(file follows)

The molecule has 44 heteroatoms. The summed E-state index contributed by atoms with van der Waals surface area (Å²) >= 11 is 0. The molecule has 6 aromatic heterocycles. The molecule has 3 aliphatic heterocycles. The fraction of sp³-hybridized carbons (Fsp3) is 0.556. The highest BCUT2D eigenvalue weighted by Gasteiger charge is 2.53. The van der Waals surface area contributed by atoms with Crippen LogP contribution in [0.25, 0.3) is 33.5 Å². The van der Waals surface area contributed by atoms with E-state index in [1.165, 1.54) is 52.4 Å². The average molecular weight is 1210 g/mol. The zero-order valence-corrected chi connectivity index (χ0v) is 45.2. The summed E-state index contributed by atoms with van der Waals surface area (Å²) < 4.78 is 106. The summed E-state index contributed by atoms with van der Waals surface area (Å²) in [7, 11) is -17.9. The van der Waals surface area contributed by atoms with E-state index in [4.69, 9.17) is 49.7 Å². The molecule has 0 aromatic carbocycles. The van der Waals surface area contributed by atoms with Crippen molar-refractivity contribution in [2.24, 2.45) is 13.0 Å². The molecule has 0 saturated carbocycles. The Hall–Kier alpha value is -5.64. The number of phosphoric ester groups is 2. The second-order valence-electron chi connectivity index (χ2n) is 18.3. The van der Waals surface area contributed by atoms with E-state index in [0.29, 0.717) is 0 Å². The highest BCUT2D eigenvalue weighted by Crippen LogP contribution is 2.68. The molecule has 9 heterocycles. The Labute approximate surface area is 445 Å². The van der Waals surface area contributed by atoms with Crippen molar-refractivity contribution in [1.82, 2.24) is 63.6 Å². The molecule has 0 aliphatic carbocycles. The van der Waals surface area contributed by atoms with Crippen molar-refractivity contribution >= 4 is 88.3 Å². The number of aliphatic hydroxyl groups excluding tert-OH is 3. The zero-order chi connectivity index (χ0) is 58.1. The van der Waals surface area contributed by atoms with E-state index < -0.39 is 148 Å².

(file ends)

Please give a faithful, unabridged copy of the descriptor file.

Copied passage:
The molecule has 44 heteroatoms. The summed E-state index contributed by atoms with van der Waals surface area (Å²) >= 11 is 0. The molecule has 6 aromatic heterocycles. The molecule has 3 aliphatic heterocycles. The fraction of sp³-hybridized carbons (Fsp3) is 0.556. The highest BCUT2D eigenvalue weighted by Gasteiger charge is 2.53. The van der Waals surface area contributed by atoms with Crippen LogP contribution in [0.25, 0.3) is 33.5 Å². The van der Waals surface area contributed by atoms with E-state index in [1.165, 1.54) is 52.4 Å². The average molecular weight is 1210 g/mol. The zero-order valence-corrected chi connectivity index (χ0v) is 45.2. The summed E-state index contributed by atoms with van der Waals surface area (Å²) < 4.78 is 106. The summed E-state index contributed by atoms with van der Waals surface area (Å²) in [7, 11) is -17.9. The van der Waals surface area contributed by atoms with E-state index in [4.69, 9.17) is 49.7 Å². The molecule has 0 aromatic carbocycles. The van der Waals surface area contributed by atoms with Crippen molar-refractivity contribution in [2.24, 2.45) is 13.0 Å². The molecule has 0 saturated carbocycles. The Hall–Kier alpha value is -5.64. The number of phosphoric ester groups is 2. The second-order valence-electron chi connectivity index (χ2n) is 18.3. The van der Waals surface area contributed by atoms with E-state index in [0.29, 0.717) is 0 Å². The highest BCUT2D eigenvalue weighted by Crippen LogP contribution is 2.68. The molecule has 9 heterocycles. The Labute approximate surface area is 445 Å². The van der Waals surface area contributed by atoms with Crippen molar-refractivity contribution in [1.82, 2.24) is 63.6 Å². The molecule has 0 aliphatic carbocycles. The van der Waals surface area contributed by atoms with Crippen molar-refractivity contribution >= 4 is 88.3 Å². The number of aliphatic hydroxyl groups excluding tert-OH is 3. The zero-order chi connectivity index (χ0) is 58.1. The van der Waals surface area contributed by atoms with E-state index < -0.39 is 148 Å².